After a season many Colorado Avalanche fans would just assume forget ever happened, the team looks to rebound in their 2017-18 campaign. The Avs were hit early, and often with blow after blow of bad news and bad hockey. On the bright side for the team and fans alike, when you finish a season posting the lowest point total since moving to Colorado by a wide-margin, you have to expect that your team will have a better run at it this season. (Or at the very least, you can’t get much worse)
The proverbial puck dropped for the Avs last season earlier than expected. On August 11th, less than a month before training camp opened, Avs bench boss and
The Avalanche came out of the gate firing on all cylinders scoring 10 goals in their first 2 games and earning wins over the Dallas Stars and the defending Stanley Cup Champion Pittsburgh Penguins. The Avalanche would win just 20 games in the remaining 80 on the schedule and finish the season with a record of 22-56-4. Their 48 points would have them finish 21 points behind the NHL’s second worst team, the Vancouver Canucks who finished with
Nothing about the 2016-17 season was fun for the Avalanche, so they had a little fun during the offseason. On July 1st they addressed one of their big needs by signing Jonathan Bernier away from the Anaheim Ducks. Bernier appeared in 39 games for the Ducks last season, 33 of those being starts. He finished the season with a 21-7-4 record, a .915 Sv%, and a GAA of 2.50. Bernier was brought in as Semyon Varlamov had a lack-luster season between the pipes, and the infirmary. Calvin Pickard picked up the bulk of the work for the Avs, but his numbers certainly weren’t starting any Vezina conversations.
The Avalanche are looking to resurrect any semblance of an offence this season, and in doing that they are hoping to resurrect the career of former 1st overall pick Nail Yakupov who came over from the St. Louis Blues after a disappointing season of his own. Yak played in just 40 games for the Blues last season, but wasn’t able to crack 10 points, scoring just 3 goals along with 6 assists. Break it down though, Colorado gets a 23 year-old young gun, once highly touted, on a 1 year contract for under 1 million dollars ($875K). This is what they call in the business, a “good value bet.” The upside with Yak can be tremendous, but if it doesn’t pan out he’s not exactly breaking the bank and both parties can walk away at season’s end. Sneaky good deal for the Avalanche here.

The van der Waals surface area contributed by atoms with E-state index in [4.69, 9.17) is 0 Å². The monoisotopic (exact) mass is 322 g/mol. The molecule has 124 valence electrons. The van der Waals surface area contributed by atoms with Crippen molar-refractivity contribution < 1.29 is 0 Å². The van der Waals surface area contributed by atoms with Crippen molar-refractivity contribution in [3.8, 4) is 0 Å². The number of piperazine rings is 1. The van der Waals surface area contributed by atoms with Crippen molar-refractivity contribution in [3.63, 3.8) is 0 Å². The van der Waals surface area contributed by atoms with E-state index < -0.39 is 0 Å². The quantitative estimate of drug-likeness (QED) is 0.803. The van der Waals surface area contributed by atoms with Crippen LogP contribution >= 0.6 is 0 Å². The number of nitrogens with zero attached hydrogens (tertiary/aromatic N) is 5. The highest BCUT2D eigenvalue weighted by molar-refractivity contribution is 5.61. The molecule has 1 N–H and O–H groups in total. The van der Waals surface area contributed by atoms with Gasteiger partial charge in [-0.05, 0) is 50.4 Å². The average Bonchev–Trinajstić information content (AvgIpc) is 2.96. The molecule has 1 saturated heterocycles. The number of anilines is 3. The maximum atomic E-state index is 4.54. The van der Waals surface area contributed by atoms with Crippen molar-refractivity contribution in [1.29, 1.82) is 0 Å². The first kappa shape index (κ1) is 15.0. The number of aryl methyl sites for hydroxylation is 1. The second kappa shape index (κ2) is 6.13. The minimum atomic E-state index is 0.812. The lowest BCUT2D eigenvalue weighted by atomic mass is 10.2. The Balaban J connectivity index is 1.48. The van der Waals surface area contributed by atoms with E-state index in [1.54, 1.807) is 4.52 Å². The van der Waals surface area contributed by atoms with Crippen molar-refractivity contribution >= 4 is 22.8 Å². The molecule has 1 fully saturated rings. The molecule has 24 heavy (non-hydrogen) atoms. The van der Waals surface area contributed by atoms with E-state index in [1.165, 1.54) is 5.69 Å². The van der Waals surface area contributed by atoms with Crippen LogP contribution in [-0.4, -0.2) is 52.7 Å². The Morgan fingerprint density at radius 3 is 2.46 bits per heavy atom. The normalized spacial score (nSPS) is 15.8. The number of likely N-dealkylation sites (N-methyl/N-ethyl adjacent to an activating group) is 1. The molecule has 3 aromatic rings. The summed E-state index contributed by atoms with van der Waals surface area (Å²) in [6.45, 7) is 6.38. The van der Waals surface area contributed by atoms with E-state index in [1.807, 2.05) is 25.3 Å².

The Avalanche also brought in Colin Wilson via trade with the Nashville Predators. Wilson was a 7th overall selection in the 2008 NHL draft and is a solid pickup as a depth center. The Avs gave up just a 4th round pick in 2019 to acquire Wilson who scored 12 goals and notched 23 assists last season in 70 games with the runner up for the Stanley Cup.
The Avs rounded out their off-season with a string signings to fill out the AHL side of things, including Dominic Toninato who is one of us and a University of Minnesota Duluth alum. Also picking up contracts with the Avalanche this off-season are Jesse Graham, Andrew Agozzino, David Warsofsky, and Alexander Kerfoot. Combined, Graham, Agozzino, Warsofsky, and Kerfoot bring a combined 9 points in the NHL with 49 games played. To be fair, those numbers are weighted heavily in favor of Warsofsky who played 39 of those games, scoring 2 goals with 4 assists. The remaining 10 games being played by Agozzino.